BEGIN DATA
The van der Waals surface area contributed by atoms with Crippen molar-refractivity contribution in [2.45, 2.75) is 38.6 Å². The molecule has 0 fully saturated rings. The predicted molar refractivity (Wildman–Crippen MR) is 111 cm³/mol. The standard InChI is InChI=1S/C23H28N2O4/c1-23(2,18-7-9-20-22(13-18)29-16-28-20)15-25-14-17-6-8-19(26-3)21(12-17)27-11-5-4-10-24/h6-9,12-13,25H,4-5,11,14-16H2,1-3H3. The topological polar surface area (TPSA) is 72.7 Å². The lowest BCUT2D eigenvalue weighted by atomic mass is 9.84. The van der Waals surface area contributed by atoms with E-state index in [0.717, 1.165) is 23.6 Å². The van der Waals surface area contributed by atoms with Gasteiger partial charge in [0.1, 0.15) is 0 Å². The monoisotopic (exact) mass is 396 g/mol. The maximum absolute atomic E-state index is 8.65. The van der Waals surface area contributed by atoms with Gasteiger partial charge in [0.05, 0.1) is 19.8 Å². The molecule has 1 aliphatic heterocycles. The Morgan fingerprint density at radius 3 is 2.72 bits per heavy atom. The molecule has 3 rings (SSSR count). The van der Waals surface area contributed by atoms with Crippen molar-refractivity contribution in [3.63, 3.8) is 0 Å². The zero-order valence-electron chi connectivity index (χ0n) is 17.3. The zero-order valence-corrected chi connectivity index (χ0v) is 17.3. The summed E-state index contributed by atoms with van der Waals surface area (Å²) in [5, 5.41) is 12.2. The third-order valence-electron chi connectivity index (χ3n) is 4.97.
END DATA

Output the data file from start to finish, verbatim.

The van der Waals surface area contributed by atoms with Crippen molar-refractivity contribution in [2.45, 2.75) is 38.6 Å². The molecule has 0 fully saturated rings. The predicted molar refractivity (Wildman–Crippen MR) is 111 cm³/mol. The standard InChI is InChI=1S/C23H28N2O4/c1-23(2,18-7-9-20-22(13-18)29-16-28-20)15-25-14-17-6-8-19(26-3)21(12-17)27-11-5-4-10-24/h6-9,12-13,25H,4-5,11,14-16H2,1-3H3. The topological polar surface area (TPSA) is 72.7 Å². The lowest BCUT2D eigenvalue weighted by atomic mass is 9.84. The van der Waals surface area contributed by atoms with E-state index in [0.717, 1.165) is 23.6 Å². The van der Waals surface area contributed by atoms with Gasteiger partial charge in [0.1, 0.15) is 0 Å². The monoisotopic (exact) mass is 396 g/mol. The maximum absolute atomic E-state index is 8.65. The van der Waals surface area contributed by atoms with Gasteiger partial charge in [0.05, 0.1) is 19.8 Å². The molecule has 1 aliphatic heterocycles. The Morgan fingerprint density at radius 3 is 2.72 bits per heavy atom. The molecule has 3 rings (SSSR count). The van der Waals surface area contributed by atoms with Crippen molar-refractivity contribution in [3.63, 3.8) is 0 Å². The zero-order valence-electron chi connectivity index (χ0n) is 17.3. The zero-order valence-corrected chi connectivity index (χ0v) is 17.3. The summed E-state index contributed by atoms with van der Waals surface area (Å²) in [5, 5.41) is 12.2. The third-order valence-electron chi connectivity index (χ3n) is 4.97.